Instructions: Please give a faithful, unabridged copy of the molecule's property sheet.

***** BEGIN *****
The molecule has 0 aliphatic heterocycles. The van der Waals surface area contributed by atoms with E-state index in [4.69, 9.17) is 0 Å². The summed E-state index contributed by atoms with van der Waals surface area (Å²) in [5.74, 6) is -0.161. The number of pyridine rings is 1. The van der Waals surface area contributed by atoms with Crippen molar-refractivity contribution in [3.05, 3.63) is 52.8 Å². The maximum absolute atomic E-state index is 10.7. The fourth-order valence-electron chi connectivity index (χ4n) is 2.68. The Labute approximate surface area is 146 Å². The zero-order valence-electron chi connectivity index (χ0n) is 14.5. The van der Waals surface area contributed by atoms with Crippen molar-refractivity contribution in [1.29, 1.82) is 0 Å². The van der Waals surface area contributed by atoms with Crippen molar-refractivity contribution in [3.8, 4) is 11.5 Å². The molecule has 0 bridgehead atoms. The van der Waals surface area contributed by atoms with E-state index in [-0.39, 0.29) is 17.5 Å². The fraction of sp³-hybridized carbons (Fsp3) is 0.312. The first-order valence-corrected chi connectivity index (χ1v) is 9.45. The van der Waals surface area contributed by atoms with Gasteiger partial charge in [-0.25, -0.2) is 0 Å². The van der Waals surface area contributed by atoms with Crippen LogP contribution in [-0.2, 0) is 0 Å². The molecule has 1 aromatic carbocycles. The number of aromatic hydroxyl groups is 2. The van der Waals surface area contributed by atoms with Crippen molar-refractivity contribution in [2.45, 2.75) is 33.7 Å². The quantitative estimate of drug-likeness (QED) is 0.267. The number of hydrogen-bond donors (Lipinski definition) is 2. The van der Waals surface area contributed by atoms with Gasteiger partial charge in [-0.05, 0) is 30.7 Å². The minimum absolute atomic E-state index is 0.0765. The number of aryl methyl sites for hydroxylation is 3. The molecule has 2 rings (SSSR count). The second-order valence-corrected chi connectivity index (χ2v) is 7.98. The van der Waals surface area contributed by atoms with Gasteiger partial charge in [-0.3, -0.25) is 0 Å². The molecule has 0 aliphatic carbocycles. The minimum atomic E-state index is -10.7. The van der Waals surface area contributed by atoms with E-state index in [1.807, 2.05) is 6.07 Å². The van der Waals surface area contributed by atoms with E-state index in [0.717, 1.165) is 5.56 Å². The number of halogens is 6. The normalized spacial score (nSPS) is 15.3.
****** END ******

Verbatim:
The molecule has 0 aliphatic heterocycles. The van der Waals surface area contributed by atoms with E-state index in [4.69, 9.17) is 0 Å². The summed E-state index contributed by atoms with van der Waals surface area (Å²) in [5.74, 6) is -0.161. The number of pyridine rings is 1. The van der Waals surface area contributed by atoms with Crippen molar-refractivity contribution in [3.05, 3.63) is 52.8 Å². The maximum absolute atomic E-state index is 10.7. The fourth-order valence-electron chi connectivity index (χ4n) is 2.68. The Labute approximate surface area is 146 Å². The zero-order valence-electron chi connectivity index (χ0n) is 14.5. The van der Waals surface area contributed by atoms with Crippen molar-refractivity contribution in [1.29, 1.82) is 0 Å². The van der Waals surface area contributed by atoms with Crippen molar-refractivity contribution in [3.8, 4) is 11.5 Å². The molecule has 0 bridgehead atoms. The van der Waals surface area contributed by atoms with E-state index in [-0.39, 0.29) is 17.5 Å². The fraction of sp³-hybridized carbons (Fsp3) is 0.312. The first-order valence-corrected chi connectivity index (χ1v) is 9.45. The van der Waals surface area contributed by atoms with Gasteiger partial charge in [-0.25, -0.2) is 0 Å². The van der Waals surface area contributed by atoms with Crippen LogP contribution in [-0.2, 0) is 0 Å². The molecule has 1 aromatic carbocycles. The number of aromatic hydroxyl groups is 2. The van der Waals surface area contributed by atoms with Crippen molar-refractivity contribution in [2.45, 2.75) is 33.7 Å². The quantitative estimate of drug-likeness (QED) is 0.267. The number of hydrogen-bond donors (Lipinski definition) is 2. The van der Waals surface area contributed by atoms with Gasteiger partial charge in [-0.05, 0) is 30.7 Å². The minimum absolute atomic E-state index is 0.0765. The number of aryl methyl sites for hydroxylation is 3. The molecule has 2 rings (SSSR count). The second-order valence-corrected chi connectivity index (χ2v) is 7.98. The van der Waals surface area contributed by atoms with Gasteiger partial charge in [-0.3, -0.25) is 0 Å². The molecule has 0 aliphatic carbocycles. The minimum atomic E-state index is -10.7. The van der Waals surface area contributed by atoms with E-state index in [1.807, 2.05) is 6.07 Å². The van der Waals surface area contributed by atoms with E-state index in [0.717, 1.165) is 5.56 Å². The number of halogens is 6. The normalized spacial score (nSPS) is 15.3.